Wei Zhou (b.1993) is a Chinese filmmaker and multidisciplinary artist currently based in Glasgow, UK. She recently graduated with a Master of Fine Art at the Glasgow School of Art in 2021 and previously obtained MSc in Filmmaking and Media Arts at the University of Glasgow and BA in Radio and TV Directing at Human Normal University. Her art practice encompasses video, photography, sound, and text. She often uses autobiographical voice in her work, whether realistic or imaginary, they often reflect on the topics of senses and eroticism. She has exhibited her work in various locations such as Glasgow, London, Changsha, Graz, and an upcoming group show in Hamburg.
I am aiming to use this residency for researching my upcoming project. Intertwining ancient mythology and dystopian science- and speculative fiction, this project is inspired by Huli jing’s story. Huli jing (Chinese: 狐狸精; 'fox spirit') is a Chinese mythological creature that is usually capable of shapeshifting, who may either be benevolent or malevolent spirits, among which the nine-tailed fox, jiuweihu (Chinese: 九尾狐; 'nine-tailed fox'), is the most famous. The rewrite of Huli jing’s story would be mostly emphasised their interspecies transformation ability and control of their own sexuality, which is very subversive and queered. There are many different versions of Huli jing’s story, they have various connotations based on the social backgrounds and women’s status at the time. From Han Dynasty, Huli jing are usually portrayed as beautiful women. They often seduce young men or young women to gain more power for themselves, so they can transform into human shape and eventually become immortal. The story follows her perspective to see the world, her journey of knowing herself through exchanging kisses, fluids, electric currents, intimate connections. This rewrite of Huli jing’s story will be presented in a soft sci-fi visual style, with visually stimulated lighting and futuristic settings.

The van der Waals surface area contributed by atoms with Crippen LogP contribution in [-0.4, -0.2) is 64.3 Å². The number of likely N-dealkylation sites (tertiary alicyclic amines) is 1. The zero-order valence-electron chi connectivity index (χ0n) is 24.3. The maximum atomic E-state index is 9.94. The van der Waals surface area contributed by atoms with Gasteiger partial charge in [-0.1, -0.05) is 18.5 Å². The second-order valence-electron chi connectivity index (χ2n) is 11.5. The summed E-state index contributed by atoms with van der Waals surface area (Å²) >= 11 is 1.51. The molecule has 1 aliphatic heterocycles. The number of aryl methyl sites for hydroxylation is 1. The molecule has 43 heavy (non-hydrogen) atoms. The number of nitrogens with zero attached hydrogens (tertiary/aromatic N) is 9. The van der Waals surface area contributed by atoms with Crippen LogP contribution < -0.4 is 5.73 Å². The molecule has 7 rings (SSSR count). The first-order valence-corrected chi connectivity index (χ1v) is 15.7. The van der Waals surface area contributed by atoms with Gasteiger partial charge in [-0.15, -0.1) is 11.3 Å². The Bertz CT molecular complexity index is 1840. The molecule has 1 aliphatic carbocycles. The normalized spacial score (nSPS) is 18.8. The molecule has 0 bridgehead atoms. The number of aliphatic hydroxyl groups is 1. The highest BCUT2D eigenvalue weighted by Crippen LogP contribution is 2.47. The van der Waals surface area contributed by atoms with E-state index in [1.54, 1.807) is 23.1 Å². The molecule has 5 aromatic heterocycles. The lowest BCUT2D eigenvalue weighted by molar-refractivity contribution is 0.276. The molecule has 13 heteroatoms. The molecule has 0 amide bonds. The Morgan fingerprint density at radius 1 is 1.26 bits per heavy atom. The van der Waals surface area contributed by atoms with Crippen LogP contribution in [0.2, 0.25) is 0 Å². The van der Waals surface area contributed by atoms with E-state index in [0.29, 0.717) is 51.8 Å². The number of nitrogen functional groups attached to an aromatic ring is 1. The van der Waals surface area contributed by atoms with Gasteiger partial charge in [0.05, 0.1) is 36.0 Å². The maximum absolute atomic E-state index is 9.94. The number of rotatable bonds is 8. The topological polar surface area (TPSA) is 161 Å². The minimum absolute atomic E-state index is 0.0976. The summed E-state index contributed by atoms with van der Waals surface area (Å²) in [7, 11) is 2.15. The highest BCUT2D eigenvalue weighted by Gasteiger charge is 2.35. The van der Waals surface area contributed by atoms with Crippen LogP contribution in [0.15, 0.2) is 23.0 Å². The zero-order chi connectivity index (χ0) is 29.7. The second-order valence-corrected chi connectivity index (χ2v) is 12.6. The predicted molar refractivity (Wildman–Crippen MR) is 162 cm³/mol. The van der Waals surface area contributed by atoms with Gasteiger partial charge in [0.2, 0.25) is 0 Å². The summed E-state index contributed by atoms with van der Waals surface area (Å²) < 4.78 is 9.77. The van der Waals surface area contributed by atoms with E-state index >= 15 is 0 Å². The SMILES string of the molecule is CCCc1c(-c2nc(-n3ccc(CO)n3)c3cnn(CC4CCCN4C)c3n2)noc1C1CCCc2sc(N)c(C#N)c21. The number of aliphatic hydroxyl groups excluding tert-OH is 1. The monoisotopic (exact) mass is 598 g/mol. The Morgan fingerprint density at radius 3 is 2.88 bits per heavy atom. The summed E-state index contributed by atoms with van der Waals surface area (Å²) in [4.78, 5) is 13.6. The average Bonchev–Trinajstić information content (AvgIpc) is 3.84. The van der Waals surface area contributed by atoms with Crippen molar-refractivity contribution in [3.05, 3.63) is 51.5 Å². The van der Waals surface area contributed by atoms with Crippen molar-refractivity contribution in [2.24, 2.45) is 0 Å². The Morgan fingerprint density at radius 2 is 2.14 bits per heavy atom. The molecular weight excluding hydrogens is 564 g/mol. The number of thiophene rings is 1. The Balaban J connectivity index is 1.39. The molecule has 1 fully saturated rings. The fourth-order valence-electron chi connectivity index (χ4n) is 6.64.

Inspired by Laure Prouvost’s exhibition Deep See Surrounding You, the 3-channel video installation will be presented as a dark forest, having the monitors hanging from the ceiling attached with furry textile accompany with the scent that smells like a mixture of moss, mushroom, musk and chemicals (gasoline and metal). The audiences will go through different clips of the video work as they continue to walk around in the space. The audio will be played through 4 speakers to create a 3D surrounding space. Incorporate elements of foxes in urban areas, electronic components, mutated human bodies, medicines, the neon-bright colour palette will be presented in the video work. Instead of following a specific order, I would like to think of them as extension/expansion which does not require certain way of viewing.
This work uses frameworks of ancient folkloric stories of the Huli jing (Chinese: 狐狸精; 'fox spirit’). There are many different versions of the Huli jing’s story, they have various connotations based on the social backgrounds and women’s status at the time. Although existing prior, from Han Dynasty2 forward, Huli jings are usually portrayed as beautiful women, that often seduce young men or young women to gain more power for themselves, so they can transform into human shape and eventually become immortal. Zhou’s work also uses theories of posthumanism (Rosi Braidotti, Donna Haraway, Karen Barad, etc.), Deleuze’s Essays Critical and Clinical, and Asian futurism. A wide range of references will be used across different mediums from folklore books, animations, and films, to electronic/experimental music, etc. This project will be a new attempt to shift focus from auto-biographical work to a fictional approach. The story attempts to discuss what the ancient mythological story means in the modern day, human and non/human relations, and how we understand femininity, sexuality, and desires in a non-male-centric and non-human-centric gaze.